Mr Herbai, an employee of a Hungarian bank, published blog posts on his personal HR management knowledge-sharing website. The website described him as an expert in HR management who worked at a large bank. However, it did not mention the bank's name.
The bank dismissed Mr Herbai as it considered that in posting the blogs he had damaged its economic interests and breached its confidentiality standards.
Mr Herbai argued that his dismissal breached his freedom of expression rights under Article 10.
The ECHR balanced the employee's rights to freedom of expression against the bank's rights to protect its business interests and identified four key elements for assessment:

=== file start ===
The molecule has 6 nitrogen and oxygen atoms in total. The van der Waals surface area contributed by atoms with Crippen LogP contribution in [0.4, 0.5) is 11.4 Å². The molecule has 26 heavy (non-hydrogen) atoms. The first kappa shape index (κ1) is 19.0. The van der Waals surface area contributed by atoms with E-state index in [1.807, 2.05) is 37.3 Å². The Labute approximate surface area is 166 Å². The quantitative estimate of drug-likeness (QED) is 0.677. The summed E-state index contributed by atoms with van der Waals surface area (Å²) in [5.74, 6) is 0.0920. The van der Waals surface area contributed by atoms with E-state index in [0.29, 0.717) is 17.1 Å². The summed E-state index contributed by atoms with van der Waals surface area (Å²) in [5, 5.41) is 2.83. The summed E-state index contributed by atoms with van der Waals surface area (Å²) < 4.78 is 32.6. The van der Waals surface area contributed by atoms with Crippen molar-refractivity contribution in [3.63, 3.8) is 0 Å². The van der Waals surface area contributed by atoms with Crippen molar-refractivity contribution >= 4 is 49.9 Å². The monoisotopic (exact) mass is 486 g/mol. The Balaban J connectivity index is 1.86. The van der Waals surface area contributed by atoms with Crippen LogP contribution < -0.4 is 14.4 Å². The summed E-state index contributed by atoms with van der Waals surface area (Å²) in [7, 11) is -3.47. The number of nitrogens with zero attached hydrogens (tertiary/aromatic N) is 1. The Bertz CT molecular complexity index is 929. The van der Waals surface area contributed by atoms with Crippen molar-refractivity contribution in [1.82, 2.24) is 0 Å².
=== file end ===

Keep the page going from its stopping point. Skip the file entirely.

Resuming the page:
On consideration of these four elements the ECHR found that the employer did not demonstrate a justification for restricting Mr Herbai's right to freedom of expression and therefore had violated his rights under Article 10.
This case is a reminder that even when there are contractual or other legal provisions governing an employee’s ability to share information, their right to freedom of expression will be a relevant factor when considering the legality of any action taken against the employee, such as a dismissal.
It also provides useful confirmation of the elements the courts will consider when balancing the rights of both the employer and the employee. Restricting an employee's right to freedom of expression must be necessary and proportionate.
If employers are to do so, they should ensure they have sufficient evidence to justify their actions. Of course, each case will vary depending on the facts, however in this case applying the four elements, the dismissal was not justified.